Central Asia
uighur-women

China-Turkey extradition treaty to target Uighurs

China announced¬†the ratification of an extradition treaty with Turkey that it intends to use,inter alia, to accelerate the return of refugees and Uighur Muslims suspected of “terrorism.” Since the 1950s, Turkey has welcomed Uighurs fleeing persecution in China. Uighurs and Turks have linguistic, cultural and religious ties. Currently, more than 50,000 Uighurs call Turkey home. While the treaty does provide grounds for refusal of extradition on the basis of Turkish citizenship, it is feared by many Uighurs that Chinese persecution will follow them to Turkey. “This extradition treaty will cause worry among Uighurs who have fled China and do not yet have Turkish citizenship,” Dilxat Raxit, spokesman for the Germany-based World Uyghur Congress, told AFP. (Photo of Uighur women in Xinjiang: mikepryan¬†via¬†Wikimedia)

Greater Middle East
Cumhuriyet

Turkey convicts newspaper editor on ‘terrorism’ charges

Can D√ľndar, the former editor-in-chief of Turkish newspaper Cumhuriyet, was convicted on charges of terrorism in Turkey and sentenced in absentia. The Istanbul court found D√ľndar guilty of aiding a terrorist organization and espionage, sentencing him to 27 years and six months in prison. D√ľndar was first sentenced to five years in 2016 on espionage charges and attempting to overthrow the government for publishing footage that allegedly showed Turkey’s state intelligence agency transporting weapons to Syrian rebels in 2014. D√ľndar was later released when the matter went to appeal. Upon his release, D√ľndar fled the country while Turkish authorities ordered the seizure of his property and froze his bank accounts. He is now living in exile in Germany. (Photo: WikiMedia via Jurist)

Africa
Mali

UN to investigate ‘crimes against humanity’ in Mali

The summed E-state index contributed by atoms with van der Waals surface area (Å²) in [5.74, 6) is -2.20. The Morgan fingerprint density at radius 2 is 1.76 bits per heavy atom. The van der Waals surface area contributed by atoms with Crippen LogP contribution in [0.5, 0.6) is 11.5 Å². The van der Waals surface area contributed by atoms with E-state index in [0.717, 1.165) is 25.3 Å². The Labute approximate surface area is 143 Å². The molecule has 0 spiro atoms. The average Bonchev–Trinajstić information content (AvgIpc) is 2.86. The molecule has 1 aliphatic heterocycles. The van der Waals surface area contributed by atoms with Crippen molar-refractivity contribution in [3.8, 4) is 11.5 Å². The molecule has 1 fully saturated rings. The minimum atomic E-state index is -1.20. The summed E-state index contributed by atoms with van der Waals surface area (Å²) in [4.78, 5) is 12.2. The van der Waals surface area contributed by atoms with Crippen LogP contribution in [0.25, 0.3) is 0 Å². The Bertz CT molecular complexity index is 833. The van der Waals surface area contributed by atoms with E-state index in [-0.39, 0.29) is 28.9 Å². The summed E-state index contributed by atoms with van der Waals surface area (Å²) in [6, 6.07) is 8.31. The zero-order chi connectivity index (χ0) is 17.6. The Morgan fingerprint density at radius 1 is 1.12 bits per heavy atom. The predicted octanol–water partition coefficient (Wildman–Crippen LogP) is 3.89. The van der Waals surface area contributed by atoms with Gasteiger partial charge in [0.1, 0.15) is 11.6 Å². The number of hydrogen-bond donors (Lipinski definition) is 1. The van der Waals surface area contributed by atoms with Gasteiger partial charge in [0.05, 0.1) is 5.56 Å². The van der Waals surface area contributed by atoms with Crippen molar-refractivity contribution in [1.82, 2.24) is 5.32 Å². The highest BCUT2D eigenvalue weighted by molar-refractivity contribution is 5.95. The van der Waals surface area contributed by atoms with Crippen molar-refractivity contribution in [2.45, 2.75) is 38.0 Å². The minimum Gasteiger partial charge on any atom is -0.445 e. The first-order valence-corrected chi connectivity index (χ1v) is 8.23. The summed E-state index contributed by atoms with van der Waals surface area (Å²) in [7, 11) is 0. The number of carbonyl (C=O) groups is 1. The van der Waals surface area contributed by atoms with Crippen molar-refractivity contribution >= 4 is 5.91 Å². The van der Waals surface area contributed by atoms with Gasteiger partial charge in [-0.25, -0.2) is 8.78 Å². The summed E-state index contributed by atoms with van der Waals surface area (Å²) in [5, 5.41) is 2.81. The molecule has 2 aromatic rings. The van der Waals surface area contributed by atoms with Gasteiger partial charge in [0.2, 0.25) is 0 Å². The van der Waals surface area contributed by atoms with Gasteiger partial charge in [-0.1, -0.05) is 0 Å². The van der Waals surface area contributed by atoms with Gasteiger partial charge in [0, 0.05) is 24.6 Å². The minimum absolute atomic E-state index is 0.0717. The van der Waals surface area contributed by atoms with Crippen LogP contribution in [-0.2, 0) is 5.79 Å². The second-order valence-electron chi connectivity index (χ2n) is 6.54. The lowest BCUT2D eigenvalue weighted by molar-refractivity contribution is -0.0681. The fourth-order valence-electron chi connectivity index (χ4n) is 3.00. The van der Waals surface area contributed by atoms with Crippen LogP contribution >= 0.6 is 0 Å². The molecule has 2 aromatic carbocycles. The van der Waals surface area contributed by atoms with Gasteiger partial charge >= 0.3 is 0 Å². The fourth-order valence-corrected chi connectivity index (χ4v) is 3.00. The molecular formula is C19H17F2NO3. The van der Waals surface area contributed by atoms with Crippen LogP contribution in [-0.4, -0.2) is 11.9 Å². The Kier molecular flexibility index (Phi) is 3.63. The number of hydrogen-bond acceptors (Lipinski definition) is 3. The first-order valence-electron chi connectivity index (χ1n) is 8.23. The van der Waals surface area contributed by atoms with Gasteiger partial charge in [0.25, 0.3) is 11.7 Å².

UN investigators into political violence in Mali reported to the Security Council that they found evidence that government forces have committed “war crimes,” while jihadists and other armed groups perpetrated “crimes against humanity.” The allegations are made in a 338-page report compiled by the International Commission of Inquiry, a panel examining events in Mali over the six years after it spiralled into conflict in 2012. The report, which has not yet been made public, recommends establishing a special court to try accused perpetrators. But the recommendations are being met with some wariness in Mali. The opposition Rally of Patriotic Forces demands that¬†foreign militaries operating in the country be covered in the scope of the investigation‚ÄĒincluding France. (Photo via¬†Andy Morgan Writes)

Watching the Shadows

Podcast: Rule of the Strongmen

In Episode 59 of the CounterVortex podcast, Bill Weinberg takes stock of Trump’s evident preparation for a coup d’etat and what could be a culminating moment for the current crisis of American democracy. In the context of this dilemma, he discusses two very timely new books with similar titles that both examine the mechanics by which dictators seize and maintain power: Strongman: The Rise of Five Dictators and the Fall of Democracy by Kenneth C. Davis and Strongmen: Mussolini to the Present by Ruth Ben-Ghiat.¬†Listen on SoundCloud¬†or via Patreon.¬†(Image via Macmillan)